What California’s Change Means for Women on Corporate Boards
California recently passed the first legislation of its kind, requiring all companies headquartered and incorporated in the state to have at least one woman on their boards by the end of 2019. What does this legislation mean for your business, even if you’re not domiciled in California? Dive into the advantages of having women on corporate boards and how your company can benefit from elevating diverse voices at every level.
With only 5% of companies listed on the Standard & Poor’s® (S&P®) 500 list having a female CEO, representation for women in corporate America is low. However, the number of women on corporate boards is about to get a boost.
California’s groundbreaking legislation aimed toward gender parity in the upper echelons of publicly held companies could be the catalyst needed to boost representation and performance for the state’s corporations.1 What can other states learn from California’s bold step?
- Less than 4% of the boardroom chairs in S&P companies are held by women.
- Companies headquartered and incorporated in California must have at least one woman board member by the end of 2019.
- Building an inclusive corporate culture from the ground up will help elevate women at all levels of your company.
Advantages of Having Women on Corporate Boards
According to a 2018 study, less than 4% of the boardroom chairs in S&P companies are held by women. These low numbers led California to drive for party legislation on corporate boards as far back as 2013.2
From a historical standpoint, the number of women on corporate boards has grown. In 1980, none of the public companies in the United States had a woman on their board. By 2001, 11% of Fortune 100 companies included a woman on their boards. Representation was, indeed, moving forward, but numbers for female board members have stalled between 12% and 15%.3
Representation within corporate boardrooms shows other women that it’s possible to attain those leadership positions. But it’s not just about representation; company performance is another notable decision-maker for boards to include more women. In a 2017 survey of seven companies with predominantly female boards, four of those boards outperformed their annual sector indices. The leading French company on the survey, Kering, clocked a year-to-date return over 83%, compared to its sector peers reporting just under 22%.4
It has long been reported that having more women on corporate boards would make U.S. companies more competitive in the global economy as well.3 Representation at all levels of leadership allows companies to better tune into the needs of their customers and stakeholders.
However, the most persuasive case for including women at the highest levels of corporate leadership comes from recognizing that woman as a talent pool are often an underutilized asset in the workplace. Companies that don’t include pipelines that develop female leadership will lose those valuable employees to companies that will. Representation, cultivation, emulation, and aspiration are the four critical benefits for companies seeking to boost female board representation. Those moves make for a more inclusive culture which may, then, lead to increased retention, collaboration, productivity, and profits.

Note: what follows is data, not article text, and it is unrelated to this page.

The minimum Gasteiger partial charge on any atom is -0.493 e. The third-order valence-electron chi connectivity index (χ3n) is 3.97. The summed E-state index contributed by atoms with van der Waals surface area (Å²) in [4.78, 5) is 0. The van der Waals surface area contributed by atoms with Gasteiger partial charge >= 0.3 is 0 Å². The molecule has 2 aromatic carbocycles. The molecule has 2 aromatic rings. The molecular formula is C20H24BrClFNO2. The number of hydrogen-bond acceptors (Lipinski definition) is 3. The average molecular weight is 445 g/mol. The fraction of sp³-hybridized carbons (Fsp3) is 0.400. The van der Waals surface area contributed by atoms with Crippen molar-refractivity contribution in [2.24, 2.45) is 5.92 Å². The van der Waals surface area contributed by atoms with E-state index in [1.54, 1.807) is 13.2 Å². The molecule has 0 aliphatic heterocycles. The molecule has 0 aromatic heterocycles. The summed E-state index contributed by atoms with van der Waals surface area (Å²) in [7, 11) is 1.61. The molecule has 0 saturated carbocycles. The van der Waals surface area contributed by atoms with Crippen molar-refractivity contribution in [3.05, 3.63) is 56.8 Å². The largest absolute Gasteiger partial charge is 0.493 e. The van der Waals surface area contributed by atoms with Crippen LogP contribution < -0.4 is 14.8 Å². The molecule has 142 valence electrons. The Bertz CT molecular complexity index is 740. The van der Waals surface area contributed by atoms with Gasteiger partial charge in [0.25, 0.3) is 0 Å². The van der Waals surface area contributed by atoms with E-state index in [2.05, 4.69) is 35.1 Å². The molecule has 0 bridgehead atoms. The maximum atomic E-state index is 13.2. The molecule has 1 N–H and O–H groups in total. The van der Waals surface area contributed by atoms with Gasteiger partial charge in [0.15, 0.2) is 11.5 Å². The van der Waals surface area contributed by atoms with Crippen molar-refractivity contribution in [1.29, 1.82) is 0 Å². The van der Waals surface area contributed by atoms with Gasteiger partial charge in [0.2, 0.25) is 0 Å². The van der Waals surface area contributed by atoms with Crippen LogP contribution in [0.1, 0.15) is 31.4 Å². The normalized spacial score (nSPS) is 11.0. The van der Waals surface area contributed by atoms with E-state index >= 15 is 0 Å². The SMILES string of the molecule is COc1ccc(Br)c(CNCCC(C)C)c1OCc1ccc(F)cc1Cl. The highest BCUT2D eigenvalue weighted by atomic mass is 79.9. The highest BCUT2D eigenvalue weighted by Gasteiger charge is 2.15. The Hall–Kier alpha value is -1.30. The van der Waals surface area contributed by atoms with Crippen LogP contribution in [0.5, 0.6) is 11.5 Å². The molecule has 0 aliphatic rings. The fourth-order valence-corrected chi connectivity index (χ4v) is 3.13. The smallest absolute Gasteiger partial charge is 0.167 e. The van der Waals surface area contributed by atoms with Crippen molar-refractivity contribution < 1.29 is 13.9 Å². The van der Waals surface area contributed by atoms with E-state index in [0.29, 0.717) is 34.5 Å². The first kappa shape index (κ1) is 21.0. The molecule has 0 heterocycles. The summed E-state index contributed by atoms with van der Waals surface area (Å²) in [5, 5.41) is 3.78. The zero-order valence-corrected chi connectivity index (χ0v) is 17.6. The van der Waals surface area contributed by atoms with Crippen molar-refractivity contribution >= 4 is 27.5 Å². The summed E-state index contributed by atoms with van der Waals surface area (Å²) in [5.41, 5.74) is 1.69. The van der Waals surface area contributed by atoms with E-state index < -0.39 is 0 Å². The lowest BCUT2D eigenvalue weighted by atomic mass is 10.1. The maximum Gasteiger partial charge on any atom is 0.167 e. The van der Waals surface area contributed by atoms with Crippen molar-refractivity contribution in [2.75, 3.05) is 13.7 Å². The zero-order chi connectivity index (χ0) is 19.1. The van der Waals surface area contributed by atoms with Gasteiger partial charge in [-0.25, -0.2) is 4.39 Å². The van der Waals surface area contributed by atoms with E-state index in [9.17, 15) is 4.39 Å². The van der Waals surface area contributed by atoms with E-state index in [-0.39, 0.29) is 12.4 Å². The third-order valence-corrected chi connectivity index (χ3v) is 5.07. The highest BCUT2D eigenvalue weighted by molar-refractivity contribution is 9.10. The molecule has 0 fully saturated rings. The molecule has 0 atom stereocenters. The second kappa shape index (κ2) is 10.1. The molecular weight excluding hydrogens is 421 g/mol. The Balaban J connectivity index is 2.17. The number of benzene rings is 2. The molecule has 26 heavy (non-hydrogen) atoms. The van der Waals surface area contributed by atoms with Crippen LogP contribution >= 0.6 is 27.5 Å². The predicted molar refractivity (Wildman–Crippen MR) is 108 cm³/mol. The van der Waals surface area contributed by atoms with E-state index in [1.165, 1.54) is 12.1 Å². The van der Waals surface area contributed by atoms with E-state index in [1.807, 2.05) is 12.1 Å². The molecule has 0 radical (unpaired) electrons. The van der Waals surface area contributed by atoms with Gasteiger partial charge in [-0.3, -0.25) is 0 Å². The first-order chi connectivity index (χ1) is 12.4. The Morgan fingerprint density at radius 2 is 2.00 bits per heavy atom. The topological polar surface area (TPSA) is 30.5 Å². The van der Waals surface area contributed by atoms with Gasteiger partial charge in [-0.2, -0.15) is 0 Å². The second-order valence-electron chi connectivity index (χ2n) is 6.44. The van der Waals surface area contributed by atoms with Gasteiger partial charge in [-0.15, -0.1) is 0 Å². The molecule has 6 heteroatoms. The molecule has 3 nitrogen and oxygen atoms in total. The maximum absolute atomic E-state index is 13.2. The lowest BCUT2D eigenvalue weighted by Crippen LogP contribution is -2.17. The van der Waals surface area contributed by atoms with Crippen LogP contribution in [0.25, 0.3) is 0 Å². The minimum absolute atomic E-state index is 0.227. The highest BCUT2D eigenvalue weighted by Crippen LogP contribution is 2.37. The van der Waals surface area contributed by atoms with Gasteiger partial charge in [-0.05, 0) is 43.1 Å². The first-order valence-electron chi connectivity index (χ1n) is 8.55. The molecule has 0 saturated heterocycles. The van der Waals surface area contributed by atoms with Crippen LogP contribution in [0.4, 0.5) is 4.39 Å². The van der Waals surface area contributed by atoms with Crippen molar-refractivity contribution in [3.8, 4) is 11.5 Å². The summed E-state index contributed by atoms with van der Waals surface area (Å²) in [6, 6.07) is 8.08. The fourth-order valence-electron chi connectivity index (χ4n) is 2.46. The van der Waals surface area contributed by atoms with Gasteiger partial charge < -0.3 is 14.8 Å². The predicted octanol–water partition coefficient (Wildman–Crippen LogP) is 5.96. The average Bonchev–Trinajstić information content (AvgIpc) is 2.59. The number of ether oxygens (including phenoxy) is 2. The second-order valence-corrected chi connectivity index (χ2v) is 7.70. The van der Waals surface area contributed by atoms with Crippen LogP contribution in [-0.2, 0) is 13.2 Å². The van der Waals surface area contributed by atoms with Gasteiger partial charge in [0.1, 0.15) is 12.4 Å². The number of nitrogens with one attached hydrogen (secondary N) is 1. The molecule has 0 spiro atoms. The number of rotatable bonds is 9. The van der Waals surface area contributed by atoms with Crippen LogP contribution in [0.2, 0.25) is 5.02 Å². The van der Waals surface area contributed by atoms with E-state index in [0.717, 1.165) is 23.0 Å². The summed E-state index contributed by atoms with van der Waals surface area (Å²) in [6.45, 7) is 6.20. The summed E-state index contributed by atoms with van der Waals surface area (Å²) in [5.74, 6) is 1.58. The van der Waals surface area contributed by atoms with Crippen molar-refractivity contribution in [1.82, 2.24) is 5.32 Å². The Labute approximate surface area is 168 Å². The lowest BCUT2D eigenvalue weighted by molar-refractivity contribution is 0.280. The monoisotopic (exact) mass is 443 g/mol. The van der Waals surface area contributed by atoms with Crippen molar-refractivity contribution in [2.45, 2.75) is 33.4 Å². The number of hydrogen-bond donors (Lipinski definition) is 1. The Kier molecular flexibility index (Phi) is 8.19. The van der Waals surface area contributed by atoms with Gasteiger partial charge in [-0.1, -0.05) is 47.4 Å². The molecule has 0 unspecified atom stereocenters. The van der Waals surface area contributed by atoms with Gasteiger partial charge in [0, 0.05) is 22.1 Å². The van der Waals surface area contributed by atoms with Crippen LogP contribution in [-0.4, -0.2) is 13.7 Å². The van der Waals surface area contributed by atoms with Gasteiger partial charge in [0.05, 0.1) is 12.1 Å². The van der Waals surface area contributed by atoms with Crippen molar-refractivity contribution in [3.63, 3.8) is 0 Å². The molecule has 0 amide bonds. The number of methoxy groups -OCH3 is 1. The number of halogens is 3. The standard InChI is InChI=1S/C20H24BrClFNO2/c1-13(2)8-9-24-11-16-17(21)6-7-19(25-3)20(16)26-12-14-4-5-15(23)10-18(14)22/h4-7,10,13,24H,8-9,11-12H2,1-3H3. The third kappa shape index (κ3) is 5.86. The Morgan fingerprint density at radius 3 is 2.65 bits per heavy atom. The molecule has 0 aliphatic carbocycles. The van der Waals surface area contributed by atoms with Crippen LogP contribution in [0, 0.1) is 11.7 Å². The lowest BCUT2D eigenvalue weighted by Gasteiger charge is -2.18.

How California's Legislation Works for Public Companies
California’s latest legislation solely affects companies that are headquartered and incorporated in the state — an important distinction since many companies with in-state headquarters may be incorporated in other states.
The qualifying companies must include at least one woman on their corporate board by the end of 2019. Companies with five or more board seats must have at least three female board members. Failure to meet these requirements comes with financial penalties — $100,000 for the first violation and $300,000 for subsequent violations.1
Implications for Companies in Your State
While California’s law has significant legal challenges ahead, there are benefits that companies in other states can emulate.
First, look for ways to increase representation across the spectrum at all levels of company leadership. This may start with in-depth studies to get the current lay of the leadership landscape. To find areas for improvement, you must first identify the gaps.
Next, look at company culture and examine your internal efforts to cultivate talent from the ground up. How do you support employee growth so that team members can grow with the company and become long-term assets? If you need to bolster internal development, mentoring, and training programs, it’s the time to invest in those initiatives — and you don’t need legislation to do it.
Finally, consider creating thought leadership teams within your company to amplify the voices of underrepresented populations. Focused feedback can help pave the way for changes that include people at every level and challenge your company to do better for employees who contribute to your bottom line.
One of the biggest takeaways from California’s move to diversify their boards is the importance of building a corporate culture that is focused on inclusion — one that cultivates talent from the ground-up. Once you notice your company’s blindspots and where women might be underrepresented, put in place development programs and feedback systems to transform those deficiencies. These efforts will help you create an expansive and inclusive workplace and assist talent across the identity spectrum to excel and become long-term assets for your company.
Steps to Consider
- Look for ways to increase diverse representation across the spectrum at all levels of company leadership.
- Bolster internal development, mentoring, and training programs to develop future leaders.
- Consider creating thought leadership teams within your company to amplify the voices of underrepresented populations.